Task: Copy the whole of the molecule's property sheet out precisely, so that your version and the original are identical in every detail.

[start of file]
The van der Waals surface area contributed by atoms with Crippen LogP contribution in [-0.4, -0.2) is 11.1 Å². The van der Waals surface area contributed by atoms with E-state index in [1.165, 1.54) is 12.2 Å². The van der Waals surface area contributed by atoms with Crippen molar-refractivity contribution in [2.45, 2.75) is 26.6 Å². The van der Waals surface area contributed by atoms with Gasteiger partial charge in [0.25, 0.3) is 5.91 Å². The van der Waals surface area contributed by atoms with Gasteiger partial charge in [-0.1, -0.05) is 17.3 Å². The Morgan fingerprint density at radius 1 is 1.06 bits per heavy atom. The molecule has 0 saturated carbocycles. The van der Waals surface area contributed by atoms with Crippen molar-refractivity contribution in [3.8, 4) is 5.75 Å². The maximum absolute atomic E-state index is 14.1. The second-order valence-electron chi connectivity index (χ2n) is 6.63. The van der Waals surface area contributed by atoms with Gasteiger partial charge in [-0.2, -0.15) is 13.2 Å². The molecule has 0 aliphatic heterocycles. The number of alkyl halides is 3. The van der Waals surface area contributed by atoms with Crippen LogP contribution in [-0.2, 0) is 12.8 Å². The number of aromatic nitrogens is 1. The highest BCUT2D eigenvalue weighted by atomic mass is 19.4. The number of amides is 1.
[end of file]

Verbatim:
The van der Waals surface area contributed by atoms with Crippen LogP contribution in [-0.4, -0.2) is 11.1 Å². The van der Waals surface area contributed by atoms with E-state index in [1.165, 1.54) is 12.2 Å². The van der Waals surface area contributed by atoms with Crippen molar-refractivity contribution in [2.45, 2.75) is 26.6 Å². The van der Waals surface area contributed by atoms with Gasteiger partial charge in [0.25, 0.3) is 5.91 Å². The van der Waals surface area contributed by atoms with Gasteiger partial charge in [-0.1, -0.05) is 17.3 Å². The Morgan fingerprint density at radius 1 is 1.06 bits per heavy atom. The molecule has 0 saturated carbocycles. The van der Waals surface area contributed by atoms with Crippen molar-refractivity contribution in [3.8, 4) is 5.75 Å². The maximum absolute atomic E-state index is 14.1. The second-order valence-electron chi connectivity index (χ2n) is 6.63. The van der Waals surface area contributed by atoms with Gasteiger partial charge in [-0.2, -0.15) is 13.2 Å². The molecule has 0 aliphatic heterocycles. The number of alkyl halides is 3. The van der Waals surface area contributed by atoms with Crippen LogP contribution in [-0.2, 0) is 12.8 Å². The number of aromatic nitrogens is 1. The highest BCUT2D eigenvalue weighted by atomic mass is 19.4. The number of amides is 1.